Money Mistake 2 – Not Talking About Money
Stay silent about money and you risk leaving your children open to the pitches of TV adverts and peer pressure.
Parents are the main source of money information for children, but 74% of parents are reluctant to discuss family finances with their kids, according to the 2014 T. Rowe Price Parents, Kids, and Money Survey.
Even if money is tight, don’t stress about it in silence.
When parents are worried about money but are not communicating their financial situation, children pick up on the anxiety and associate it broadly with finances. Rather than learning money lessons from their parent’s mistakes or situation, children instead learn that money is ‘stressful’ and ‘bad’.

Money Mistake 3 – Magical Credit Cards
Studies have shown that people spend 30% more when they use cards instead of cash. When you’re using plastic, it’s easier to ignore how much money you’re really burning through.
Credit cards not only wreak havoc on our budget, but also set a bad example for our children. Kids seeing cards being swiped and in the child’s eyes, you haven’t exchanged anything for your purchases.
Children need to understand that when we buy something, the money we’ve spent is actually gone. There are alternatives; using cash everyday instead will give your child a more realistic picture of how money works. Or when you spend using a card take some time to explain that that creates either a bill, which has to be paid, or is taking the money from your bank account as in the case of a debit card.

Money Mistake 4 – Setting a Bad Example
How can we expect our children to save money for the future when we don’t do it ourselves?
It’s very important that not only is saving a habit but a highly visible one.
This can include a savings jar prominent in the home, labelled with the holiday, event or purpose that it’s for. If your kids at whatever age see you putting your spare change in the jar on a regular basis they may get the bug and start saving themselves.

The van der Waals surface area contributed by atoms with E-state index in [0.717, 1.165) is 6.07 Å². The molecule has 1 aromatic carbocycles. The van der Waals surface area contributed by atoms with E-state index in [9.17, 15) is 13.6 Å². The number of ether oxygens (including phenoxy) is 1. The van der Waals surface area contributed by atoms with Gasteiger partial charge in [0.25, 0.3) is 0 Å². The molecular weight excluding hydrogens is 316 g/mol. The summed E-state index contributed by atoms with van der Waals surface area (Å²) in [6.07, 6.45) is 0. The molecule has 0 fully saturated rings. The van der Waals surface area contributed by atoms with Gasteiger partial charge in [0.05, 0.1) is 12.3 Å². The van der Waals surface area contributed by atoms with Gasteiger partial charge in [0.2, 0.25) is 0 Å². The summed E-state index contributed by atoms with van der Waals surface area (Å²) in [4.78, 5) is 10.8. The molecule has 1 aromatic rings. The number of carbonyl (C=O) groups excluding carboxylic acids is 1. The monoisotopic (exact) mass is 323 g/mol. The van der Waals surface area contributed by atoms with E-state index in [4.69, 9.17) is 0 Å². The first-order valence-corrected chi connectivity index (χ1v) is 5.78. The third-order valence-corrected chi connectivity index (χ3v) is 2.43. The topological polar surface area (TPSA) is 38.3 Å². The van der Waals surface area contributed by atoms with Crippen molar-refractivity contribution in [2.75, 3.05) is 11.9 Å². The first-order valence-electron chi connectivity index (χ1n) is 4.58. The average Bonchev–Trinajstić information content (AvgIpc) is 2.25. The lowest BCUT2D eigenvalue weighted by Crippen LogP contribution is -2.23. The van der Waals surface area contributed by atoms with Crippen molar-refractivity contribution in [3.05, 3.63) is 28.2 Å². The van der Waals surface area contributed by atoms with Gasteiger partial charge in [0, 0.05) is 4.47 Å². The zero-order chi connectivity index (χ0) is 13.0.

Money Mistake 5 – Saying Yes for an Easy Life
Many parents are actively teaching their kids about money – but their children are learning all the wrong lessons.
David Bach author of the Automatic Millionaire believes that the biggest mistakes that parents make is not saying ‘no’.
“I will go to someone’s home that is $30,000 in debt and their children have piles and piles of toys. This creates children who don’t know how to hear the word ‘no’ and they become adults who want instant gratification and live beyond their means. Plus, they miss crucial lessons like budgeting, prioritising desires and saving for something valuable”.
Never forget your great influence as a parent.

Money Mistake 6 – Not letting them fail
How often do we rescue our kids when they make a financial blunder? No-one wants to see their child fall down, literally or metaphorically but by always bailing them out we rob them of the chance to learn from their mistakes.
Fast forward to the teenage years and you may become accustomed to paying off mobile phone bills, covering car insurance or in one case I heard of re-mortgaging your home to pay off a child’s payday loan debts.

Money Mistake 7 – Mind your Language
Children make many requests every day. Parents will often deflect another purchase request by saying “I don’t have enough money on me” or “we can’t afford that”.
The language used to explain this to a child is very important.
An honest dialogue with positive language will get you positive results. Explaining why you’re not making the purchase gets kids thinking about prioritising their wants and teaches them to be more aware shoppers in general.
Rather than saying we can’t afford it try how can we afford it? This gets the young person thinking about ways in which they can take charge of the situation rather than being a victim of circumstance.

This article is an extract from Daniel Britton’s book The “7 Money Mistakes That Parents Make”  available from Amazon.com